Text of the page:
Fascist Legacies: The Afterlife of Fascism in Italy and Beyond

AHA Session 20
Society for Italian Historical Studies 1
Thursday, January 4, 2018: 1:30 PM-3:00 PM
Maryland Suite C (Marriott Wardman Park, Lobby Level)
Pamela L. Ballinger, University of Michigan
Pamela L. Ballinger, University of Michigan

Session Abstract

This panel contributes to the 2018 Theme “Race, Ethnicity and Nationalism in Global Perspective” by examining the national and international legacies of Italian Fascism. Until recently, historians have evaluated Italian Fascism as a nationalist political regime whose successes and failures could be measured by its ability to mobilize mass popular support, repress political opposition, and foster participation to the party within the limits of the nation-state. Ultimately, historians tried to understand the fascist regime and its ideology through the lens of its ending trajectory in World War II. The panel presents emerging scholarship that challenges such a narrative in space and time. We intend to connect the history of Italian Fascism with broader themes in the history of nationalism, empire, and decolonization.

All papers expand Fascism’s history by highlighting its national continuities into the post-war period, its international connections, and global legacies. The promotion of an aggressive policy of colonial expansion in Africa spurred interest in Fascism’s imperial projects before and after World War II. Patrick Bernhard highlights how Italian imperialism inspired German colonization programs. From the perspective of the history of science and environmental history, Angelo Caglioti argues that the political economy of Italian colonialism animated also the efforts of the International Institute of Agriculture, the institution preceding the Food and Agriculture Organization of the United Nations. Rhiannon Evangelista’s paper examines the return to politics of fascist leaders as critics of the Italian democratic state in the 1950s. Eileen Ryan reflects on the geopolitical relevance of Italian decolonization, its impact on people’s lives, and the ideological continuities between Italian colonialism and fascist imperialism.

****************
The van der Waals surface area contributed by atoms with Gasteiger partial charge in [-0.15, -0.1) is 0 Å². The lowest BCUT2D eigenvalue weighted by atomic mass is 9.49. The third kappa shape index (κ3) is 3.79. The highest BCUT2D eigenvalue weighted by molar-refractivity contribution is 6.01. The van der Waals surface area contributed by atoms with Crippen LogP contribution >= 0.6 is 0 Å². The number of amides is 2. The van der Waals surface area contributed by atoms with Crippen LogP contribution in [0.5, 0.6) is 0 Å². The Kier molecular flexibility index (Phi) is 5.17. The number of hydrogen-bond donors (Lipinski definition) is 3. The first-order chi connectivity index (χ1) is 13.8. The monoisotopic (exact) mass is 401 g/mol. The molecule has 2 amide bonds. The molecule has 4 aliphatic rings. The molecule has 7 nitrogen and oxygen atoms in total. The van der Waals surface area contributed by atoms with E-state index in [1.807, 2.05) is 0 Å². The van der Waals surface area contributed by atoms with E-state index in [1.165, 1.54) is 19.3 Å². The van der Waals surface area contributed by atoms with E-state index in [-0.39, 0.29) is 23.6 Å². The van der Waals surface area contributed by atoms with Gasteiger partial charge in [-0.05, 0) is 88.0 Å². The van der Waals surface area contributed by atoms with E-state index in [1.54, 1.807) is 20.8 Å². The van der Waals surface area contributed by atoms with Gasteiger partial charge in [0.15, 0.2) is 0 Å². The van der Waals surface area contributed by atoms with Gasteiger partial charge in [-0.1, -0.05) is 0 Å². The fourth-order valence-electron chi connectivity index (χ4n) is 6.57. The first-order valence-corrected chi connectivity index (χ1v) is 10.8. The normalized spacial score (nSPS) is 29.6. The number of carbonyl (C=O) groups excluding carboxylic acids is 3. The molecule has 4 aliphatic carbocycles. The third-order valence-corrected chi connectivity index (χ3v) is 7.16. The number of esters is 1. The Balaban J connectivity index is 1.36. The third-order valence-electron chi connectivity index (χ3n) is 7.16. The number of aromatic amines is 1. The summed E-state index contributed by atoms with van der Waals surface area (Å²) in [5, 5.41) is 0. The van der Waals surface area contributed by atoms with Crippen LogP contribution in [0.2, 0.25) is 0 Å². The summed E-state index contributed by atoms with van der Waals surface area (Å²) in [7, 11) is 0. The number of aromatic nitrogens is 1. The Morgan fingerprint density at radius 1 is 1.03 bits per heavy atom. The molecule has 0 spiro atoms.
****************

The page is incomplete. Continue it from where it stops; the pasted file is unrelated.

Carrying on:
All contributions share the same goal of renewing the history of Italian Fascism by offering a broader perspective on fascist colonial and post-colonial legacies. Our target is to widen the audience of scholars involved in the history of Fascism and create new intersections with historians interested in different fields and methods, spanning from the history of science to political, social, and cultural history. We also intend to enrich the history of Fascism through the lenses of political continuity, empire, and decolonization.

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